The Centers for Disease Control and Prevention (CDC) writes that influenza activity is declining nationally, but remains high in parts of the country and may continue for some time. The current flu season has been severe for people 65 and older with key indicators showing many hospitalizations and deaths have occured in that age group. The CDC has recommended that high risk persons, which includes seniors, should seek care as soon as possible for flu symptoms because antiviral treatment can avert serious flu outcomes. Today, Feb. 15, 2013, Todd Neale has reported for MedPage Today, Flu Activity Dropping Off.
According to the most recent CDC numbers, signs continue to point to a tapering of influenza activity across the United States. The proportion of outpatient visits which can be attributed to flu-like illness was 3.2 percent in the week ending Feb. 9, which is lower than a week and 2 weeks prior (3.6 percent and 4.2% percent, respectively). However, this figure has remained above the national baseline of 2.2 percent.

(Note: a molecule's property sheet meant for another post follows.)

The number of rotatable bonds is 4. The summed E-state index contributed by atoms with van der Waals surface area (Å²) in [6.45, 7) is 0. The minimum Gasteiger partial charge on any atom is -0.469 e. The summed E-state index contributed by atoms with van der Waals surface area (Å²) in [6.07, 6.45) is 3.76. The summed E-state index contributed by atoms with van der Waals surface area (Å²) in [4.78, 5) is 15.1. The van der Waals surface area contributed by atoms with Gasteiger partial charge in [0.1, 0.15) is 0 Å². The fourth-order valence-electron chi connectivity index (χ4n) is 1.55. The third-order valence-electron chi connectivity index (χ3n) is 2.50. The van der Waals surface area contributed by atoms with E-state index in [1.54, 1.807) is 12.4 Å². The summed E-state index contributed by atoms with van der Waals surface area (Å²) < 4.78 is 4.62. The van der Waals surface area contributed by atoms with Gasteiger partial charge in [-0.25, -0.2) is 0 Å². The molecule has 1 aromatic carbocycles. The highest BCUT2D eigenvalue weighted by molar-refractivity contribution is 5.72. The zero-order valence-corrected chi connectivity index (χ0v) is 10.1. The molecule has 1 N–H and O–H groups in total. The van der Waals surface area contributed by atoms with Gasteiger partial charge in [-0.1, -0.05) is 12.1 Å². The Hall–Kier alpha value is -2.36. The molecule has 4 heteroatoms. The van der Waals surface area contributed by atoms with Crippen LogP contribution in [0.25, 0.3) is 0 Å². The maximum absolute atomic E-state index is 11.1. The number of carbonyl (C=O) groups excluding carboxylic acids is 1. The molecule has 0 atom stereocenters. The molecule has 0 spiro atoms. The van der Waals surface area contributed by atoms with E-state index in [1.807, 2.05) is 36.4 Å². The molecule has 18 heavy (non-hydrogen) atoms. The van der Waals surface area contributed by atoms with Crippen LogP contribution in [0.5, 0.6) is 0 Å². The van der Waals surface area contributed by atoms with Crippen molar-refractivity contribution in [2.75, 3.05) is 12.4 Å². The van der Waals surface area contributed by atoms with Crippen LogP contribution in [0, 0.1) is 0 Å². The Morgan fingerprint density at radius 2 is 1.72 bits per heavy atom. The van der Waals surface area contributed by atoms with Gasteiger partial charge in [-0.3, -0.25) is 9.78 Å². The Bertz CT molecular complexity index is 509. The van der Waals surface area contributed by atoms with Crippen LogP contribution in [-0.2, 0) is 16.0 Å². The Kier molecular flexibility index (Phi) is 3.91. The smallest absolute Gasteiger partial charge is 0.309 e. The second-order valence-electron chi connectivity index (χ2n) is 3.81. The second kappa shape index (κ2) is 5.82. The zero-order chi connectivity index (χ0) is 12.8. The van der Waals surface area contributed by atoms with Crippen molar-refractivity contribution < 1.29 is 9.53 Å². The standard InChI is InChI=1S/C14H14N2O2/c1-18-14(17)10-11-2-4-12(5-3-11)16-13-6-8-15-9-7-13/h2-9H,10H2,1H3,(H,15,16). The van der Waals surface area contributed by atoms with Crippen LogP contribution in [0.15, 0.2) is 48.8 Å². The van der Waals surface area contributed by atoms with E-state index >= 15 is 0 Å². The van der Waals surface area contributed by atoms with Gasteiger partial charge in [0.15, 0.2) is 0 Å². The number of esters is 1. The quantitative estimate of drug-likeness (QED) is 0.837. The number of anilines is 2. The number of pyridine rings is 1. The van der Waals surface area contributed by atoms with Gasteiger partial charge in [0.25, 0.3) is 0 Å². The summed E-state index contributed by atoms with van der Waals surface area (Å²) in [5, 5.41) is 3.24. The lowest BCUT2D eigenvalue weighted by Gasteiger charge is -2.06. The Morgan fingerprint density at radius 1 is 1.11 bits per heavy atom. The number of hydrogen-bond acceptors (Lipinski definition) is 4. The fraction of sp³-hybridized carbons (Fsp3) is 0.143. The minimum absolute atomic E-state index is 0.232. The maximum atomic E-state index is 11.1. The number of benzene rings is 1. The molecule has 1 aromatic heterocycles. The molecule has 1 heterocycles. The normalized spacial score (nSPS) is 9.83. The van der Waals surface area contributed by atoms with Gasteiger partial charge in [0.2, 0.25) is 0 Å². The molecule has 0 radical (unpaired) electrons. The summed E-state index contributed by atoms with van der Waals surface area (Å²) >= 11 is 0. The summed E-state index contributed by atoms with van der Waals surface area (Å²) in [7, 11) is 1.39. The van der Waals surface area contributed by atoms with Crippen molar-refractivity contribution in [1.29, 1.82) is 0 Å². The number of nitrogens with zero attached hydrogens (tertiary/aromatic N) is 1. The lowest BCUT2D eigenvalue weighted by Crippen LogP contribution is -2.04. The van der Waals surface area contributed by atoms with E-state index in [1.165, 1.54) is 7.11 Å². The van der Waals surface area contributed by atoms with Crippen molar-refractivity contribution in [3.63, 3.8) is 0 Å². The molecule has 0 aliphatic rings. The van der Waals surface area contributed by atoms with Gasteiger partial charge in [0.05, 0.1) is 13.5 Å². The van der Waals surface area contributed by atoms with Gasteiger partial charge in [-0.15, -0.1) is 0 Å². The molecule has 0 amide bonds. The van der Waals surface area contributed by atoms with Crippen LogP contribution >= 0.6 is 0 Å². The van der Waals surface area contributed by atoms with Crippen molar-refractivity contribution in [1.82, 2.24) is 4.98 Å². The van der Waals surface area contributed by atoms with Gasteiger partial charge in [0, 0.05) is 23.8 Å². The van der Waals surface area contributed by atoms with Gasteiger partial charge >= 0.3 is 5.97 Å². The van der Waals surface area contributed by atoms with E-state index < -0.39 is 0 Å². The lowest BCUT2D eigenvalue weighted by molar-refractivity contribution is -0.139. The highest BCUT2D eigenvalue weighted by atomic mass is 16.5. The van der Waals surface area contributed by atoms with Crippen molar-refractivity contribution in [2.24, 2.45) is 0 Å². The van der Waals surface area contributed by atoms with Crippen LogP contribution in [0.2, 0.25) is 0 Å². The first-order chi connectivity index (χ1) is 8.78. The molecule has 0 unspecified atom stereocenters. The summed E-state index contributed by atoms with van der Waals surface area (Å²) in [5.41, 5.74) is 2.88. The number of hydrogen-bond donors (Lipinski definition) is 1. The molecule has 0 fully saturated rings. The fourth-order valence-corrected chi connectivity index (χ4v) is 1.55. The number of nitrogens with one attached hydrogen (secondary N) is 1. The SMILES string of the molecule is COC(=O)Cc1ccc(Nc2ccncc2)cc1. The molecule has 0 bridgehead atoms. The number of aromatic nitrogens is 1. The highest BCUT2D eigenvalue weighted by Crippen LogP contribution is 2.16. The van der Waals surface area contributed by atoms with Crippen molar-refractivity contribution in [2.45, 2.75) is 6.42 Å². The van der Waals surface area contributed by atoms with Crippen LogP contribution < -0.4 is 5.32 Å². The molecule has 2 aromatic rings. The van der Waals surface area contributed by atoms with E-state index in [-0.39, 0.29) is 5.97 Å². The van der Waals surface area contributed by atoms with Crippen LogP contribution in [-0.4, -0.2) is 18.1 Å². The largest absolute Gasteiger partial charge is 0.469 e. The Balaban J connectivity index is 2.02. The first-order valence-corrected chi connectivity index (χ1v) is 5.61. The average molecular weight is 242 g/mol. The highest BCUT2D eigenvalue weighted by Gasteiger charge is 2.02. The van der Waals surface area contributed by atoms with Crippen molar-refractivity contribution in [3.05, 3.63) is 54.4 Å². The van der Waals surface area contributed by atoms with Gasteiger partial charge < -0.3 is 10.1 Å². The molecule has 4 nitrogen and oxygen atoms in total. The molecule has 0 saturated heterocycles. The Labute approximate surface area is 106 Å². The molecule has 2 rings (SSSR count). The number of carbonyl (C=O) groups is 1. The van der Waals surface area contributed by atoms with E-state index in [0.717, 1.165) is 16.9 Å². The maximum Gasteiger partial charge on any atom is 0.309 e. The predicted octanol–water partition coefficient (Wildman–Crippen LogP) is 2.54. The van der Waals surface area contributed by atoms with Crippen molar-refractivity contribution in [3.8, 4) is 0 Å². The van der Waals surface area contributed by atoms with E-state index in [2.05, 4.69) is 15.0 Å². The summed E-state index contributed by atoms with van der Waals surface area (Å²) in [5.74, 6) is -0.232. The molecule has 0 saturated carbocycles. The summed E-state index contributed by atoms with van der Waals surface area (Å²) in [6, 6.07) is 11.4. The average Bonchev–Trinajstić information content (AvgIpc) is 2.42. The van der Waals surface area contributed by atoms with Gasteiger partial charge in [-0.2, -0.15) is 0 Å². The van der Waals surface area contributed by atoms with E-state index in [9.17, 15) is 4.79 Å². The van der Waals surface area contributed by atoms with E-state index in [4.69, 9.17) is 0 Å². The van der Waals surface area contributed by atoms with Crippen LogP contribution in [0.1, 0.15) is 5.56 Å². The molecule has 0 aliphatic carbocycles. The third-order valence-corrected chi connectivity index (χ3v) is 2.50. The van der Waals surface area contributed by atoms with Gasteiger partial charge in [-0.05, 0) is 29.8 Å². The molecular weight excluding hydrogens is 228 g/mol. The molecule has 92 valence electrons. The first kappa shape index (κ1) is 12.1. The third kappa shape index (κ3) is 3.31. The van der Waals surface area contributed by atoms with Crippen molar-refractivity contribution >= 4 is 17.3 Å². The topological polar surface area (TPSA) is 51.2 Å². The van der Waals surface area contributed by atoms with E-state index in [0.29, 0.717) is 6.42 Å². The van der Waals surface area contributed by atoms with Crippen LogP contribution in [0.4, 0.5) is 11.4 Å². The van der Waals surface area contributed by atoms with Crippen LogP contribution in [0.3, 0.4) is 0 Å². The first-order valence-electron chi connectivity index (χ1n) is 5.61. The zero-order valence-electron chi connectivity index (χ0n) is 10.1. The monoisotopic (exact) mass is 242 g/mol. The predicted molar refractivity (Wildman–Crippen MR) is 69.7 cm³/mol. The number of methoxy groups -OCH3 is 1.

The number of states which have high flu-like illness activity has dropped from 19 to 11, and the number with widespread geographic activity has fallen from 38 to 31. New York City has continued to report high levels of flu-like illness activity. However, although activity is declining across the U.S., the effects of what has been described as a moderately severe flu season continue to be seen. The proportion of deaths attributed to pneumonia or influenza, seen at 9.1 percent, has remained above the epidemic threshold of 7.5 percent for the week. This was slightly higher than it was the week before at 9 percent, but lower than it was a week before that at 9.4 percent.